It used to be that you bought
black and white film, exposed it, took it into the darkroom and spent
days upon days selecting the right paper, developer, time, and temperature.
Not anymore...at least, not for me! I'm shooting with my Canon
EOS 10D and EOS-1Ds cameras and changing color images to black and white
on my Mac computer in only minutes. My "film" is a Delkin
640MB CompactFlash card and my "darkroom" is my home office
with window shades pulled down. Thanks to my guru Photoshop instructor,
Eddie Tapp, I'm enjoying my computers more than I could ever have
believed and creating images that years ago I would never have thought
The posing and lighting haven't changed from my color film days.
I'm just a little more careful with exposure and white balance.
The switchover was exciting, painless, and rewarding. For all of my
daylight pictures I had my ISO set for 200. That gave me a little more
speed to work with. I've recently begun working with custom white
balancing, helping me to get a better color balance right from the get-go.
Otherwise, I would have set the white balance for open shade.
Photos © 2003, Monte Zucker, All Right Reserved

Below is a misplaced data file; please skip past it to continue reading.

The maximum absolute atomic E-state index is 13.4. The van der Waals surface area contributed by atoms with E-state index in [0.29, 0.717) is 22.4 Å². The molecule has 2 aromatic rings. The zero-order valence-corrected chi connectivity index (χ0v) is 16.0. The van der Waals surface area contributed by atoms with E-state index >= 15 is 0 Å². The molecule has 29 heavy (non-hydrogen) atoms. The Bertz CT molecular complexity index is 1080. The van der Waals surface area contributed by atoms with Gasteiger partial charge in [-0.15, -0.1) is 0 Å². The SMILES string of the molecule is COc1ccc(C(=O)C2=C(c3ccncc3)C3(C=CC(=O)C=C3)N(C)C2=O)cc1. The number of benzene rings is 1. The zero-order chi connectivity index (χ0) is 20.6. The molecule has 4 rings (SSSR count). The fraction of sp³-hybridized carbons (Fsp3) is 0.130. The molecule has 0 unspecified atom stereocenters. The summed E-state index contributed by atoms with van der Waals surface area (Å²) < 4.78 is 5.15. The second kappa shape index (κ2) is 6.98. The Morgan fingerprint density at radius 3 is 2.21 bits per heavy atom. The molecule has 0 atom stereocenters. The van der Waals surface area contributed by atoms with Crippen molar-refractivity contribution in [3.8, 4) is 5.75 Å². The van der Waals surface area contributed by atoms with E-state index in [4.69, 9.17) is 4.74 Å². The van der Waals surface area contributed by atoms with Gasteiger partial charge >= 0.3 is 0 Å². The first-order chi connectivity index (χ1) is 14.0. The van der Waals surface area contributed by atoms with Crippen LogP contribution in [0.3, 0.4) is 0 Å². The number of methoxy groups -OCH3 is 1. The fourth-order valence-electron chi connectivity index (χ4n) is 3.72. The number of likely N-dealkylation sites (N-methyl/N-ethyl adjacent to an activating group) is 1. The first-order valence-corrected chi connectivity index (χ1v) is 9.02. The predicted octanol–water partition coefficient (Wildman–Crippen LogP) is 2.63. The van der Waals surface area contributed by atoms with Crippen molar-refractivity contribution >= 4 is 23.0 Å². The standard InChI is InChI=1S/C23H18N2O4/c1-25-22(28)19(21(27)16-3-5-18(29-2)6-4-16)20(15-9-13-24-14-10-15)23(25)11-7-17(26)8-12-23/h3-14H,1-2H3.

All of these photographs were
created at my Whitewater, Wisconsin, class at the studio of Michele Gauger,
whose open barn door gave us the perfect light source for many of these
pictures. Regardless of where the sun appeared, the open side of the building
was our light source--covered overhead and wide-open on one side.
What more could we ask for?
The hay piled up just inside the barn was a natural for casual portraits.
This first full-length portrait was created with just the aid of a single
Westcott silver reflector placed camera-left to help open up some of the
The black and white photographs in this story were all created similarly
in Photoshop by starting in Channels. I begin by checking out which of
the three channels I feel works best for each image. The red channel is
usually soft, feminine in its feel, and very forgiving. The blue channel,
I find, has more information in it and begins with a little more contrast.
I use it for the majority of my black and white images from color beginnings.
The green channel I hardly ever use, except when I want my image to have
very strong contrast with exceptional strength in the darker areas.
This close-up of the same young lady was created using the red channel.
I chose the red channel because I wanted a soft, flattering image of her
face. Once I choose the channel that I feel will be most effective for
what I want to achieve, I take the photograph into Image/Adjust/Levels.
Working with the three sliders I can adjust the light, middle, and dark
tones individually to create the exact contrast I want.
One major problem that I find oftentimes with window light is that the
stronger light often is at the bottom part of the subject's body,
rather than in the facial area of the portrait. I burned down the lower
part of these first two portraits by creating a duplicate layer, darkening
that layer by bringing down the lighter end of Curves and then erasing
the most important part of the portrait at 100 percent. Finally, at decreasing